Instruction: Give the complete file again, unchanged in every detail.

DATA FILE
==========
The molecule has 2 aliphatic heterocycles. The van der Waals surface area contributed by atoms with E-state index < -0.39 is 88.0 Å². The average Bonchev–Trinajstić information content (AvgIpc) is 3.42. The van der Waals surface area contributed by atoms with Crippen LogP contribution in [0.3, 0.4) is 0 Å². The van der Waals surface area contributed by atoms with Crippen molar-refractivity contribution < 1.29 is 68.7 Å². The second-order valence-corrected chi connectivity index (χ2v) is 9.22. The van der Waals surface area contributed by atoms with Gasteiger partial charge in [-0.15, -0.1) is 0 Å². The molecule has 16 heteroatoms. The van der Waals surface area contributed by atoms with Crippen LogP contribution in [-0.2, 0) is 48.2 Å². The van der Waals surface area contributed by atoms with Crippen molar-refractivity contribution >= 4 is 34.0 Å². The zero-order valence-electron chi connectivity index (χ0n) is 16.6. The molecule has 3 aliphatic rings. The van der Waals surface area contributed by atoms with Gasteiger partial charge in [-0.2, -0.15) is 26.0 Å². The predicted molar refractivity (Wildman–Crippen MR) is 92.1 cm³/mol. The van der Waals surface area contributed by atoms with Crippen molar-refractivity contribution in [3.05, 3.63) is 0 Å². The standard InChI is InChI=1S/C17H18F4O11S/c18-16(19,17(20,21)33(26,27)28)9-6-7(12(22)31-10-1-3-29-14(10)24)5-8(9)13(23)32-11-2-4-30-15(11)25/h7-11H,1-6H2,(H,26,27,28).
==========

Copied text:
The molecule has 2 aliphatic heterocycles. The van der Waals surface area contributed by atoms with E-state index < -0.39 is 88.0 Å². The average Bonchev–Trinajstić information content (AvgIpc) is 3.42. The van der Waals surface area contributed by atoms with Crippen LogP contribution in [0.3, 0.4) is 0 Å². The van der Waals surface area contributed by atoms with Crippen molar-refractivity contribution < 1.29 is 68.7 Å². The second-order valence-corrected chi connectivity index (χ2v) is 9.22. The van der Waals surface area contributed by atoms with Gasteiger partial charge in [-0.15, -0.1) is 0 Å². The molecule has 16 heteroatoms. The van der Waals surface area contributed by atoms with Crippen LogP contribution in [-0.2, 0) is 48.2 Å². The van der Waals surface area contributed by atoms with Crippen molar-refractivity contribution >= 4 is 34.0 Å². The zero-order valence-electron chi connectivity index (χ0n) is 16.6. The molecule has 3 aliphatic rings. The van der Waals surface area contributed by atoms with Gasteiger partial charge in [-0.2, -0.15) is 26.0 Å². The predicted molar refractivity (Wildman–Crippen MR) is 92.1 cm³/mol. The van der Waals surface area contributed by atoms with Crippen molar-refractivity contribution in [3.05, 3.63) is 0 Å². The standard InChI is InChI=1S/C17H18F4O11S/c18-16(19,17(20,21)33(26,27)28)9-6-7(12(22)31-10-1-3-29-14(10)24)5-8(9)13(23)32-11-2-4-30-15(11)25/h7-11H,1-6H2,(H,26,27,28).